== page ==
Descriptive characteristics of 252 patients included for analysis are shown in Table 1. There were no significant differences between AA and Caucasians in age at surgery, gender, body mass index, CCI, baseline eGFR, CKD stage based on eGFR, RENAL nephrometry score, ischemia time and AKI. However, AA were more likely to have hypertension (58.7% vs. 35.4%, P=0.001).
Overall 42 patients (16.7%) developed AKI after surgery and 35 patients (13.9%) developed significant eGFR reduction between 3 and 15 months after RAPN. Median follow-up of patients who did not develop significant eGFR reduction was 12.35 months. Univariable and multivariable logistic regression predicting AKI after RAPN are shown in Table 2. In the univariable analyses, only hypertension (OR =2.44, P=0.010), diabetes (OR =2.78, P=0.006), and ischemia time (OR =1.05, P=0.016) were found to be predictors of AKI. After adjusting for these covariates in multivariate analysis, AA race did not emerge as a significant factor for predicting AKI (OR 1.10, P=0.8). Rates of significant eGFR reduction between 3 and 15 months after RAPN are shown in Figure 1. There was no significant difference between African Americans and Caucasians (P=0.9).
The role of race, AKI, diabetes, and hypertension were investigated using multivariable Cox regression analyses, and only AKI was found to be associated with significant eGFR reduction between 3 and 15 months after RAPN (HR 2.49, P=0.019) (Table 3).
In the last decade, there has been a paradigm shift towards a more conservative approach for the treatment of small kidney tumors. Partial nephrectomy, by means of the open or the robotic approach, currently represents the standard of care treatment for T1 renal cancer. African American patients are reportedly more likely to be diagnosed earlier with localized RCC as compared to Caucasians. However, they paradoxically tend to have worse prognosis in terms of functional and oncological outcomes. This may partly be attributed to differences in tumor biology (6,17), socioeconomic status or functional outcomes (12,13). Since several studies have shown that functional outcomes and kidney function after partial nephrectomy impacts overall and cancer specific survival, we aimed to compare functional outcomes between African American and Caucasian patients. After matching the two populations for comorbidities and anatomy and dissection complexity, we found that African Americans have similar risk of AKI after surgery and significant eGFR reduction within 3 and 15 months of follow-up.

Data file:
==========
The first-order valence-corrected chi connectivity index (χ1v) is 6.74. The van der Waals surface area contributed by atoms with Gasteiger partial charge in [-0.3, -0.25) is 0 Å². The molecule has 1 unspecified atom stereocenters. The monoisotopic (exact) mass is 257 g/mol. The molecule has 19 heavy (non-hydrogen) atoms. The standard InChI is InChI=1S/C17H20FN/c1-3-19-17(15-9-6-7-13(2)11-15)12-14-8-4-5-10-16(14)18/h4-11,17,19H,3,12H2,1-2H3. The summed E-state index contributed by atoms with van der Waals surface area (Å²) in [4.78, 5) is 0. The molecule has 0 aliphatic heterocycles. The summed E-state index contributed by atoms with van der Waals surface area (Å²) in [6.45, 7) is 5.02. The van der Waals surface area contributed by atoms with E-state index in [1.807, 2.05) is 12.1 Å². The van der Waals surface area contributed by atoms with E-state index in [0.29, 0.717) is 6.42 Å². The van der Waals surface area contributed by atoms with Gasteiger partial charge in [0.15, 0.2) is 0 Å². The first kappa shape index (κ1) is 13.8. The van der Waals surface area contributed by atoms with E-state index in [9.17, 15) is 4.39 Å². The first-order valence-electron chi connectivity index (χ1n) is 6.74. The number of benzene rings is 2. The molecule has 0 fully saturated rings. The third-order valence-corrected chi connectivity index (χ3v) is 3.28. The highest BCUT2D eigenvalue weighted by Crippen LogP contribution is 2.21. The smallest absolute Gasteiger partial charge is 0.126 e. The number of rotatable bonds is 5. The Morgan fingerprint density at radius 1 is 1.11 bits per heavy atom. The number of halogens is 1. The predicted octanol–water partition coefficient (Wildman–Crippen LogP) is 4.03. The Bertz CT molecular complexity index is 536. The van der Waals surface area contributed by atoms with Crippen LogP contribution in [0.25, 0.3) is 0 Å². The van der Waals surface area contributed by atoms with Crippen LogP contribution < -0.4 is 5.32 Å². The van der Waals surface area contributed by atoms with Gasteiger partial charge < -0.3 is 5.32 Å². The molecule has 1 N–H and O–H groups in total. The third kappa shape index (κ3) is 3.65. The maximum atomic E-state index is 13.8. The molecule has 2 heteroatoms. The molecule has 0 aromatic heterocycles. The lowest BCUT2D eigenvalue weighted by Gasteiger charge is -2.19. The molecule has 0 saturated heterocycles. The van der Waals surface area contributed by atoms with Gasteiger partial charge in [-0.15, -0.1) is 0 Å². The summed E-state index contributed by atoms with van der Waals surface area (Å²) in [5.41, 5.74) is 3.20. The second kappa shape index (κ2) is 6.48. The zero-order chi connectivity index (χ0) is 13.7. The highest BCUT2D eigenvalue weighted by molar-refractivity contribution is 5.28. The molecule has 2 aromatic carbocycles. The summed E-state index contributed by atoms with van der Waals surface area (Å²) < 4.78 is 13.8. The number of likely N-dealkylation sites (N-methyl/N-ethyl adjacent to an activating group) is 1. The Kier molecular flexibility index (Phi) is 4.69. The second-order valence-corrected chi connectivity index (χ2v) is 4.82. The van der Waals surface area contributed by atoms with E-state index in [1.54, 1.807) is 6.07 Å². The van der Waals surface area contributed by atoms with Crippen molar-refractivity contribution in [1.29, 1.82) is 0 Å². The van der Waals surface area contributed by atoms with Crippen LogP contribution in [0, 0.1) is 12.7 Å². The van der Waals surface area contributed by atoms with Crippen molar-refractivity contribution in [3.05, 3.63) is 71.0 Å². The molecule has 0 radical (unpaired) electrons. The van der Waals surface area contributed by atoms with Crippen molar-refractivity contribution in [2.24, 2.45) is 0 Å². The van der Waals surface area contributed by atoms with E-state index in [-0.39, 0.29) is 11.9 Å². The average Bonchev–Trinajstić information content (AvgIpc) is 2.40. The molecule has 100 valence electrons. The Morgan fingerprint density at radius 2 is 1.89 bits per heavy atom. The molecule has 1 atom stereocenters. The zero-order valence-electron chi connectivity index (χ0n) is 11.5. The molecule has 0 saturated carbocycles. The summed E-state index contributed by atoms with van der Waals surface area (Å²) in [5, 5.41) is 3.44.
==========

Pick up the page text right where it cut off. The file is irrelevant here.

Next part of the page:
Kara et al. reported similar results showing no significant differences in the median percentage of eGFR preservation at one-year follow-up in 84 AA patients undergoing RPN (18). However, these results may be limited by the methods used as the authors performed a matched-paired analysis of AA and Caucasians by age, preoperative eGFR and R.E.N.A.L score comparing median percentage of eGFR preservation at one-year follow-up. To control for this in our study, we performed a multivariable semiparametric Cox regression analyses to predict a time dependent outcome. Moreover, we were able to take into account several known confounders such us ischemia time, AKI and hypertension which have been found to be significant predictors of worse functional outcomes (19-21).
Conflicting results are reported by Wang et al., who found a significantly higher increase in serum creatinine at discharge among 105 AA patients who underwent RPN (0.44 vs. 0.33 mg/dL, P<0.001) (22). However, the author did not take into account that AA patients were significantly more likely to be affected by diabetes and hypertension. Adjusting for these comorbidities, we found no major differences in the risk of developing AKI after surgery.
If the results of our findings are confirmed by future larger studies, racial disparities in survival outcomes of RCCs should be investigated with respect to differences in socioeconomic status and treatment or differences in tumor biology. Previous reports suggest that factors including a higher prevalence of hypertension, smoking, alcohol use and lack of access to care underlie this survival disparity (4,5,23).